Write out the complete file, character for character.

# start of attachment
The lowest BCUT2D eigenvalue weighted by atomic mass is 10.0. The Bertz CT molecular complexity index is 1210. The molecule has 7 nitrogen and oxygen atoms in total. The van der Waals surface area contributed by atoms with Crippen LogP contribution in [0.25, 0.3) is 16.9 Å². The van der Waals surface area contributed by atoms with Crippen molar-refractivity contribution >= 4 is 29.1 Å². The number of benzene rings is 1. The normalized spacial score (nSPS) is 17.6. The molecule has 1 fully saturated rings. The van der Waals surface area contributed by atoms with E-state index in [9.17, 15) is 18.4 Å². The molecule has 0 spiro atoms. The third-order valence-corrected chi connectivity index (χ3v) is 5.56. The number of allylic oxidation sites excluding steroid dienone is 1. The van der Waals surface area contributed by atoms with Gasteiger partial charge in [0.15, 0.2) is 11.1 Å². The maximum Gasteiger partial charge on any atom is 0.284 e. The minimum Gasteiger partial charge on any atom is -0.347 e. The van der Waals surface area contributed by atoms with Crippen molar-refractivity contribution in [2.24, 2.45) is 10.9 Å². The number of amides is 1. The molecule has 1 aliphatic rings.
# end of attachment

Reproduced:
The lowest BCUT2D eigenvalue weighted by atomic mass is 10.0. The Bertz CT molecular complexity index is 1210. The molecule has 7 nitrogen and oxygen atoms in total. The van der Waals surface area contributed by atoms with Crippen LogP contribution in [0.25, 0.3) is 16.9 Å². The van der Waals surface area contributed by atoms with Crippen molar-refractivity contribution >= 4 is 29.1 Å². The number of benzene rings is 1. The normalized spacial score (nSPS) is 17.6. The molecule has 1 fully saturated rings. The van der Waals surface area contributed by atoms with E-state index in [9.17, 15) is 18.4 Å². The molecule has 0 spiro atoms. The third-order valence-corrected chi connectivity index (χ3v) is 5.56. The number of allylic oxidation sites excluding steroid dienone is 1. The van der Waals surface area contributed by atoms with Gasteiger partial charge in [0.15, 0.2) is 11.1 Å². The maximum Gasteiger partial charge on any atom is 0.284 e. The minimum Gasteiger partial charge on any atom is -0.347 e. The van der Waals surface area contributed by atoms with Crippen molar-refractivity contribution in [2.24, 2.45) is 10.9 Å². The number of amides is 1. The molecule has 1 aliphatic rings.